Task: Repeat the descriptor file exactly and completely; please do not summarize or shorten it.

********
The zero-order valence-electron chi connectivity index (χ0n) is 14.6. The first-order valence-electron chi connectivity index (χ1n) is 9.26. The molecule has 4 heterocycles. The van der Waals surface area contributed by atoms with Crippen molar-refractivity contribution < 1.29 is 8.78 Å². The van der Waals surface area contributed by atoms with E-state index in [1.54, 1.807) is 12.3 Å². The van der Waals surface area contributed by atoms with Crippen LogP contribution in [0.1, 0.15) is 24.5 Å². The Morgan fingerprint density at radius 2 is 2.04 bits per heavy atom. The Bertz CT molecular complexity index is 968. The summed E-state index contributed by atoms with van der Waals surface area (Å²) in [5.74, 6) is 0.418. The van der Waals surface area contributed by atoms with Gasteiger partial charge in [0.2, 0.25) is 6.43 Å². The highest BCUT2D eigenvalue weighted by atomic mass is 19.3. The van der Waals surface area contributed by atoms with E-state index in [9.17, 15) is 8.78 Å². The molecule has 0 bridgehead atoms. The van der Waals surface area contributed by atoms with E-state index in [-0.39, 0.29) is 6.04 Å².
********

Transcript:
The zero-order valence-electron chi connectivity index (χ0n) is 14.6. The first-order valence-electron chi connectivity index (χ1n) is 9.26. The molecule has 4 heterocycles. The van der Waals surface area contributed by atoms with Crippen molar-refractivity contribution < 1.29 is 8.78 Å². The van der Waals surface area contributed by atoms with E-state index in [1.54, 1.807) is 12.3 Å². The van der Waals surface area contributed by atoms with Crippen LogP contribution in [0.1, 0.15) is 24.5 Å². The Morgan fingerprint density at radius 2 is 2.04 bits per heavy atom. The Bertz CT molecular complexity index is 968. The summed E-state index contributed by atoms with van der Waals surface area (Å²) in [5.74, 6) is 0.418. The van der Waals surface area contributed by atoms with Gasteiger partial charge in [0.2, 0.25) is 6.43 Å². The highest BCUT2D eigenvalue weighted by atomic mass is 19.3. The van der Waals surface area contributed by atoms with E-state index in [9.17, 15) is 8.78 Å². The molecule has 0 bridgehead atoms. The van der Waals surface area contributed by atoms with E-state index in [-0.39, 0.29) is 6.04 Å².